Australian archbishop Philip Wilson, the most senior Catholic official in the world to be convicted of concealing child sexual abuse, was Tuesday sentenced to 12 months of detention for covering up the crimes of a paedophile priest in the 1970s.
Newcastle Local Court magistrate Robert Stone sentenced Mr Wilson to 12 months of detention with a non-parole period of six months.
“There is no remorse or contrition showed by the offender. I am of the opinion the sentence should not be suspended.
“It does not support the terms of general deterrence,” Stone told the packed court.
“On that basis, the only available remaining option is full-time imprisonment or home detention.”
Mr Stone also ordered that Mr Wilson be assessed for home detention suitability, which means he may be spared jail.
The matter has been adjourned until August 14.
Mr Wilson, the Archbishop of Adelaide, South Australia, has been diagnosed with the early stages of Alzheimer’s.
Outside the court, abuse survivor Peter Gogarty said the fact Mr Wilson has been convicted was “significant,” but the sentencing being not necessarily custodial was “disappointing.”
“My personal view is that… is probably letting him off a little bit too lightly,” he told jounalists.
In May, the 67-year-old was found guilty of failing to report to police and concealing the abuse of two altar boys by a paedophile priest in the 1970s when he was an assistant parish priest in East Maitland in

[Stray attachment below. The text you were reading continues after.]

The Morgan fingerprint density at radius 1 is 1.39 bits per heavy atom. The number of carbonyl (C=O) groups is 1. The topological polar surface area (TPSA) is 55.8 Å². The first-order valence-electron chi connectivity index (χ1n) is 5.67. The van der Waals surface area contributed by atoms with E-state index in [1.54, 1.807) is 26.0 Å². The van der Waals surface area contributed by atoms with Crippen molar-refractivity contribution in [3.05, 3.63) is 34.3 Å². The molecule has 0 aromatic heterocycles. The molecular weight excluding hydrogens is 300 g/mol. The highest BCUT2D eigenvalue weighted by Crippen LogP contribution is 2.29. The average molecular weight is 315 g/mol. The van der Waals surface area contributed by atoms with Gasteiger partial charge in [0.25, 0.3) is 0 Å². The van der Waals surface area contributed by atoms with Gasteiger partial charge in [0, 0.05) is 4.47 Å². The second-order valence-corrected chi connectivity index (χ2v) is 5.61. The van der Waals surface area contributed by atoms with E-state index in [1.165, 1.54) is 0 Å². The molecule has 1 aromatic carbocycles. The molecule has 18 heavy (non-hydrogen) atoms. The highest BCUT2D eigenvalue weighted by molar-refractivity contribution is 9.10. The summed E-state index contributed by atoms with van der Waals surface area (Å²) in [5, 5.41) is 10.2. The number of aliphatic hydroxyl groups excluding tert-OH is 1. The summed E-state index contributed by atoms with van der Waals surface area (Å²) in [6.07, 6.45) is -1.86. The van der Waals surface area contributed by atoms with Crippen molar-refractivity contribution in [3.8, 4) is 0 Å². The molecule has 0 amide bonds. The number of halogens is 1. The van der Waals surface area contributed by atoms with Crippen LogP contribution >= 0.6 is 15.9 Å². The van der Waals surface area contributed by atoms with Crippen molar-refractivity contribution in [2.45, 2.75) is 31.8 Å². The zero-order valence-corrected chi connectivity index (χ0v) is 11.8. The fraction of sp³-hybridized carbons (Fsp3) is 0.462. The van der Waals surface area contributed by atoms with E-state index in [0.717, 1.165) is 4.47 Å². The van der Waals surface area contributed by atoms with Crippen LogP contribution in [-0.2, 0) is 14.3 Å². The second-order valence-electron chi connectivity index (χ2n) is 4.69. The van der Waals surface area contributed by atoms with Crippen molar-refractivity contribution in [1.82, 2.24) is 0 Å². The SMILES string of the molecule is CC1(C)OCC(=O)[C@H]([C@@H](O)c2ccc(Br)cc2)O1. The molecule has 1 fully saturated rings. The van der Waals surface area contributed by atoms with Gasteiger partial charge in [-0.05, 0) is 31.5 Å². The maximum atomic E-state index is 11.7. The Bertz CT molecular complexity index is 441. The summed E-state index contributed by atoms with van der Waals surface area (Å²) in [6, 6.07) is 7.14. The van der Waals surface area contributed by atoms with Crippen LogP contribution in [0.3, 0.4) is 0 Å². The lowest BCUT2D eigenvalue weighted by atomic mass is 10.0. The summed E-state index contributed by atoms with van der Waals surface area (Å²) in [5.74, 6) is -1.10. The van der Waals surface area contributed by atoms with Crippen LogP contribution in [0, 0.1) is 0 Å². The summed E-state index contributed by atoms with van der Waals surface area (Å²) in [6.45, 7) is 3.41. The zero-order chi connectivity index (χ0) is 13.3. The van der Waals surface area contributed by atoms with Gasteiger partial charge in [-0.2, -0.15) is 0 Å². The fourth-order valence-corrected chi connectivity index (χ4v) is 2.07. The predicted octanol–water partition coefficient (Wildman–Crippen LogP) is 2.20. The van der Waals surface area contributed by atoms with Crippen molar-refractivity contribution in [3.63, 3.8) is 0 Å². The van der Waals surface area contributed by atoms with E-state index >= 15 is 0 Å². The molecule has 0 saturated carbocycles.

regional New South Wales.
Mr Wilson has since stepped aside from his duties but has so far refused to resign.
His legal team had argued during the sentencing hearing that he would not be able to survive prison given his frail health condition, including suffering from diabetes, hypertension, and depression, and it “may even
threaten his survival.”
They also argued being jailed will put him at risk of violence from fellow inmates and should instead be given
a good behaviour bond.
But the prosecution argued there was no evidence to suggest Mr Wilson would be attacked in jail and “ill health cannot be a licence to commit a crime.”
The magistrate-only trial found in May that Wilson had known that paedophile priest James Fletcher was sexually
abusing altar boys but dismissed their “credible allegations” because of his desire to protect the church and
During the trial, Mr Wilson claimed to have no memory of a 1976 conversation he had with Peter Creigh, one of the
alleged victims, and another altar boy, who can not be named due to legal reasons.
Mr Fletcher was found guilty in December 2004 on nine counts of child sexual abuse. He died in jail of a stroke in 2006.
“When Fletcher was charged with child sex offences and before his death, Wilson had obtained the level of belief
needed to report what he knew to authorities”, the magistrate said in May.
The Adelaide archdiocese and the Catholic Church in Australia did not respond immediately to request for comments on Wilson’s sentencing.
“The whole of the community is devastated in so many ways by the decades of abuse and its concealment. We are
all the poorer for what has occurred,” magistrate Stone said Tuesday during the sentencing.
A five-year-long Royal Commission inquiry into child sexual abuse found last year that tens of thousands of
children were sexually abused between 1960 and 2015 in Australian institutions, including schools and churches.
It also found that 7 per cent of all priests between 1960 and 2015 had allegedly abused children and 62 per cent
of victims, who reported abuse in a religious institution, were from Catholic-managed institutions.
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